e27 takes a new look at Cyberjaya, once Malaysia’s grand project for its version of Silicon Valley that, along with neighboring new capital Putrajaya, would turn the country into a glittering futuristic tech hub for the 21st century. Despite initial promise and some moderate success stories since its beginnings in 1997, Cyberjaya in 2010 is a faint shadow of the original vision. Sure it had to weather the late-90s Asian Financial Crisis and local political changes, but were there other reasons for its underperformance? Did Malaysian PM Dr. Mahathir Mohamed really scare off potential investors with anti-foreigner rhetoric? Was the IT infrastructure not up to the required standard? Were subsequent leaders not as committed to the project? Now that Hong Kong and Singapore have pretty much entrenched themselves as the region’s IT hubs, could Cyberjaya ever rise again to challenge them?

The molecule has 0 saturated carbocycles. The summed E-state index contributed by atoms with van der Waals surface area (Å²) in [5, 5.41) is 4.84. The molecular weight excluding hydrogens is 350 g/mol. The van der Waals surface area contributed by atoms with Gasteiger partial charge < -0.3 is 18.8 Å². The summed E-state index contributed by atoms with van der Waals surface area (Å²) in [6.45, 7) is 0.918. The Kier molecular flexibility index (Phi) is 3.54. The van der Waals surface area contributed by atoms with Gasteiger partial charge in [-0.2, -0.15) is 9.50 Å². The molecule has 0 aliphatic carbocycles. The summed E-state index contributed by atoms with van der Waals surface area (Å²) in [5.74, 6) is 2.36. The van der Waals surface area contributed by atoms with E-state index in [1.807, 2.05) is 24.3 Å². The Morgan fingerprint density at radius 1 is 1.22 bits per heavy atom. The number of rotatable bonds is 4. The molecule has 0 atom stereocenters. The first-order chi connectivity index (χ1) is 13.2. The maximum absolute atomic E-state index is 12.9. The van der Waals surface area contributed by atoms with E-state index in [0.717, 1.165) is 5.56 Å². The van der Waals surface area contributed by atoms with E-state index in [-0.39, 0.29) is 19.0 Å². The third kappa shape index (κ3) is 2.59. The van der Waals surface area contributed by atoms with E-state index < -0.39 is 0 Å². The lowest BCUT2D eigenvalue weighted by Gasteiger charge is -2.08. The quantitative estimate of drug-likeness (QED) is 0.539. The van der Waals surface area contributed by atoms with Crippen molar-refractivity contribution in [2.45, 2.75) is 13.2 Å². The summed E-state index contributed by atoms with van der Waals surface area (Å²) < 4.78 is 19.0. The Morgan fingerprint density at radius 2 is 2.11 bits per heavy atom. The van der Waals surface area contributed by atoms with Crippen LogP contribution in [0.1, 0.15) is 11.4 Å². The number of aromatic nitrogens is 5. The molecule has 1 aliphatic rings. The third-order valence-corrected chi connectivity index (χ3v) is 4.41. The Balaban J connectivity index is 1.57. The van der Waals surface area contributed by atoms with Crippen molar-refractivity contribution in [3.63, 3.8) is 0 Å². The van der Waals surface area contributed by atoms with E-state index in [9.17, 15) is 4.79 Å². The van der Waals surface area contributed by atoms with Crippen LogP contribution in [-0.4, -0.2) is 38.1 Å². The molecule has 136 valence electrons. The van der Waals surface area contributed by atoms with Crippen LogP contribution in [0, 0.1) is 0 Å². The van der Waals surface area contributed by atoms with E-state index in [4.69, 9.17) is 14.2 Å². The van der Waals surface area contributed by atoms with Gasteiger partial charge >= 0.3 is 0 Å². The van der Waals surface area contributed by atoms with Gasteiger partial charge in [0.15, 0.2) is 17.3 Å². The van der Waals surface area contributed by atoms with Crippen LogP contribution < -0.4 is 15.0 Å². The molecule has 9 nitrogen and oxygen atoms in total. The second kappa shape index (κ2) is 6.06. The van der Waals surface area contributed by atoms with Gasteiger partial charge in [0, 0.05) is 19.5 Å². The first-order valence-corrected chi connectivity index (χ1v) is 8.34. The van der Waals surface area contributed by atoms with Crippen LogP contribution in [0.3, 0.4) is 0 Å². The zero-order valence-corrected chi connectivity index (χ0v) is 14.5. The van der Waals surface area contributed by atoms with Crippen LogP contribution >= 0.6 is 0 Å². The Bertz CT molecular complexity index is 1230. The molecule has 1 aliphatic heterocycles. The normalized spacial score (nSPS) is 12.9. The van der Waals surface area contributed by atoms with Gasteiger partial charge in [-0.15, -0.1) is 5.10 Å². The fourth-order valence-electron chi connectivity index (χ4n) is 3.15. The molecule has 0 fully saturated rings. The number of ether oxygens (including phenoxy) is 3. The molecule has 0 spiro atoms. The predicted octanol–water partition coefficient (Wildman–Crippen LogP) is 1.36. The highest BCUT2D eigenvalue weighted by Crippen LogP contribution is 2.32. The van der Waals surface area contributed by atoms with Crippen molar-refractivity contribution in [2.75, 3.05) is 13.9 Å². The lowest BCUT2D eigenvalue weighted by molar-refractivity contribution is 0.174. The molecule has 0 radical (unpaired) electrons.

Projects like Cyberjaya got me thinking about other attempts around the world to create the next Silicon Valley. For a few years there around a decade ago, they were all the rage. The Japanese Government even fingered Okinawa as a regional tech showpiece in the early 00s, yet no evidence of the plan appears to exist nowadays on the internet or the island itself. Even when built, these IT enclaves still seemed to lack the elements that made Silicon Valley a cauldron of new ideas and entrepreneurship. Cyber-visions require more than just wired infrastructure, attractive tax laws and ribbon cutting ceremonies — there is a cultural element. To bother moving all the way to a new city or country, IT visionaries want freedom, lifestyle and enough like-minded people to network with. Unless governments are prepared to give them what they need to flourish into idea and economic engine rooms, new Silicon Valleys will continue to regress into average office parks, call centers, or broken wikipedia links.